- Lecturer: Dominique Unruh
- Room: 220 (Paabel)
- Time: Thursday, 10:15-11:45 (starting Feb 16)
- Whiteboard photos: Dropbox folder

This course covers basic mathematical background knowledge and skills which you will need in courses on Cryptology. More specifically the course is divided into the following nine sections:

- Probability (Attach:01-probability.pdf)
- Divisibility and modular arithmetic (Attach:02-modarith.pdf). In the reading material, you do not have to learn the following parts (they will also not be covered in the lecture):
- Abstract view on divisibility in Section 1 (groups, monoids, etc.). We will only consider divisibility on natural numbers.
- Proofs of the various claims in the reading material
- Section 7 (residue classes)

- Further concepts in number theory (CRT, Euler's phi function) (Attach:03-crt-and-phi.pdf)
- Asymptotic Notation (Attach:04-asymptotics.pdf)
- Finite Fields (Attach:05-finite-fields.pdf)
- Linear Algebra (Attach:06-linear-algebra.pdf)
- The Discrete Logarithm (Attach:07-discrete-logarithm.pdf)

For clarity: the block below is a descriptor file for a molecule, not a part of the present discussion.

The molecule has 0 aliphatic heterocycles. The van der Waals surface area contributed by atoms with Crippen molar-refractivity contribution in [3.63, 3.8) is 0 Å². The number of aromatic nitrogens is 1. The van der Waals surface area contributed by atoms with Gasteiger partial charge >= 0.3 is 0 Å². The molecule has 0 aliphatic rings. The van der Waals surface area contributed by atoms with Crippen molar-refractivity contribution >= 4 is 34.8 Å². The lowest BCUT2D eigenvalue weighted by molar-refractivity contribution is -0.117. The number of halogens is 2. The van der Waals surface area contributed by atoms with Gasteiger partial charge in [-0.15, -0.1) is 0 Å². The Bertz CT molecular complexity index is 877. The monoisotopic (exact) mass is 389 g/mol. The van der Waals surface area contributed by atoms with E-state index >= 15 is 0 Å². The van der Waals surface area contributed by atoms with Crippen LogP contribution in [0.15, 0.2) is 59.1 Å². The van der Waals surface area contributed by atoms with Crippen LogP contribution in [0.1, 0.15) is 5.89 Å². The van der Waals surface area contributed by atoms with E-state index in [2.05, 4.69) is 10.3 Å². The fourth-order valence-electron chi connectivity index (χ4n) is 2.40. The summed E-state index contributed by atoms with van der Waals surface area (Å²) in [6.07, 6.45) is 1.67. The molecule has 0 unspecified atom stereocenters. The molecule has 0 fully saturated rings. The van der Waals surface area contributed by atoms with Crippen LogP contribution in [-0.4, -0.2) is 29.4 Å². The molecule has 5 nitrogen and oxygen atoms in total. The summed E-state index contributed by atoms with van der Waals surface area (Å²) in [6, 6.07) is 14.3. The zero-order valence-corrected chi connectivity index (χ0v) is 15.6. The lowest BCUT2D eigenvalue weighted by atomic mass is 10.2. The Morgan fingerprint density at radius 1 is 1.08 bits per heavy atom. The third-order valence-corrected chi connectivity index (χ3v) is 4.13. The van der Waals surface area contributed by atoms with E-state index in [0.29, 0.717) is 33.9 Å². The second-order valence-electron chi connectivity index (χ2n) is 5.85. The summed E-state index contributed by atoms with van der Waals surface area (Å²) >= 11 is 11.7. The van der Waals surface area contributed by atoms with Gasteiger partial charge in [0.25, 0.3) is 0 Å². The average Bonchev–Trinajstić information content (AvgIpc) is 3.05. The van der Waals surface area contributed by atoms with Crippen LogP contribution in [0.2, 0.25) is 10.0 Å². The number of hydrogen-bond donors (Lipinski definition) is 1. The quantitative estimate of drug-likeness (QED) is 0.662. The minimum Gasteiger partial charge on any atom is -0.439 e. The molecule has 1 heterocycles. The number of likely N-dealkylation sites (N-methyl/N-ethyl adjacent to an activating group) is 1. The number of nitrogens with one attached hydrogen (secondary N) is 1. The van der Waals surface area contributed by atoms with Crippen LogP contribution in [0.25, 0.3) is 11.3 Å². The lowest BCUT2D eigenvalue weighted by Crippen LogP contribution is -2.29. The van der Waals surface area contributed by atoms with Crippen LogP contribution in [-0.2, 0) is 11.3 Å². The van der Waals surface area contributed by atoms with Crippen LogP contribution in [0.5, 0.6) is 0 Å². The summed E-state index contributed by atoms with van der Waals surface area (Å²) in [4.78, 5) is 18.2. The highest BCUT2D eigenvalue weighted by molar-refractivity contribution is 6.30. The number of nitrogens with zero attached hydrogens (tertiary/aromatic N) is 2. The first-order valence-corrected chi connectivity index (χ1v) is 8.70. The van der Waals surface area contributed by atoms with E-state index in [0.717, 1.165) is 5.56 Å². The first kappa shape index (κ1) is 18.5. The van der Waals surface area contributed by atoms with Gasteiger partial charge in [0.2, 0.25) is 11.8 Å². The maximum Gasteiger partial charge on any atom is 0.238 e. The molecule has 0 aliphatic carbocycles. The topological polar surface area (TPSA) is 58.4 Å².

- Integer Factorization
- Primality Testing

There will be an additional topic of your own choice, we will discuss what it will be later in the course.

As **homework assignments**, for each of these sections, you will be asked to

- read and comprehend a homework text document (will be made available here);
- solve all the exercises contained in that document to make sure that you are sufficiently familiar with what you have read, and to prepare for the quizzes and the final exam;
- understand how the concepts are useful in cryptography (e.g. how it relates to Cryptology I);

**In class**, you will

- be required to take nine short quizzes, one for each section, comprising a few easy questions about the respective section;
- have the opportunity to discuss what you have read and the solutions to the exercises.

Obtaining at least 50% of the marks on the total of these quizzes qualifies you to participate in the final exam. Quizzes about different sections may have different amounts of marks, i.e., not all quizzes count the same.

In the **final exam**, you will have to

- solve problems similar to the exercises in the homework documents.